encroaching old age, incipient claustrophobia, or sheer lack of imagination,
i’ve recently been finding it very difficult to pick up my camera and leave the house to go out walking the streets of london as a flâneur in the baudelarian sense, or as an intrepid 21st century psychogeographer, or even just a random geezer with a camera. my recent excursions have left me disappointed when i dutifully download the images to my computer. the truth is that although i’ve been posting a lot on instagram — @kened — garnering likes and follows, it gives me little in the way of any deeper delight. some of my posts there have prompted oohs and aahs, but little of the discussion and interaction that instagram offers and promises. nice to see others’ work nevertheless.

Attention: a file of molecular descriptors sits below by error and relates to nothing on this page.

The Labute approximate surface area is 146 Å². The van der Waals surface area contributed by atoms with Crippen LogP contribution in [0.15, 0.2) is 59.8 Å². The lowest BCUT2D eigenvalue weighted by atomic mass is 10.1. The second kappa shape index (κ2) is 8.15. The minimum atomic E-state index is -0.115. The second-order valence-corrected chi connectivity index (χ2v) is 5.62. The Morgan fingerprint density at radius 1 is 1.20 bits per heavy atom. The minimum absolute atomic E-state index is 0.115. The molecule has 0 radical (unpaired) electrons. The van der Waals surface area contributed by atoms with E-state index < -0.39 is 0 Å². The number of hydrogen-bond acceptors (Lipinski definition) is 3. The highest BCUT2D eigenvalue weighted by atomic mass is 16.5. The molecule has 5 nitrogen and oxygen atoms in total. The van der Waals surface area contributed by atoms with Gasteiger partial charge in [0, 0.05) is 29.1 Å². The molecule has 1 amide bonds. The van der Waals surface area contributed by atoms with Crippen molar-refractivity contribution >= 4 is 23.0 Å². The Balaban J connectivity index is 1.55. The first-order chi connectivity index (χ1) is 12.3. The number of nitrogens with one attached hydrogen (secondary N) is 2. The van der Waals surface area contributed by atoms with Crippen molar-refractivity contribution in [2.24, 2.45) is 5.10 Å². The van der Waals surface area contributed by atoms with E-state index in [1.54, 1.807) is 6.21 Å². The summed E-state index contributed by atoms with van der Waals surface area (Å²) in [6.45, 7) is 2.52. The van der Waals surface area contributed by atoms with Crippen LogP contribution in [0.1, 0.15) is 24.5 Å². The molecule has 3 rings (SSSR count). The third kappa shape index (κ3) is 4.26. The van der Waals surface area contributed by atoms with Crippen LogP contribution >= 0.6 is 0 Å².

i use my camera more in unfamiliar surroundings. the streets of european towns, cities and capitals never pall, something always catches the eye. the streets of london have become flat, like the photos i’ve been taking here. photographs, as we know, are in most cases two, not three-dimensional. the flatness i speak of here however is not physical. it’s the flatness of overfamiliarity. the flatness of indifference and the uninspired. i know that the fault lies with me not london.
the gloom of the winter months lying ahead with short days until late march next year, seem to reflect the negativity of current times in the uk. a government of corruption and regressive incompetence, no end to the pandemic in sight, with the possibility of another uncontrollable wave over the winter months. people’s zero to ballistic intolerance. the atmosphere sometimes seems suffused with hatred.
i’ve often wondered what it must have been like to live through the depression years of the 1930s. it sometimes seems we have a taste of it here in the 2nd decade of the 21st century.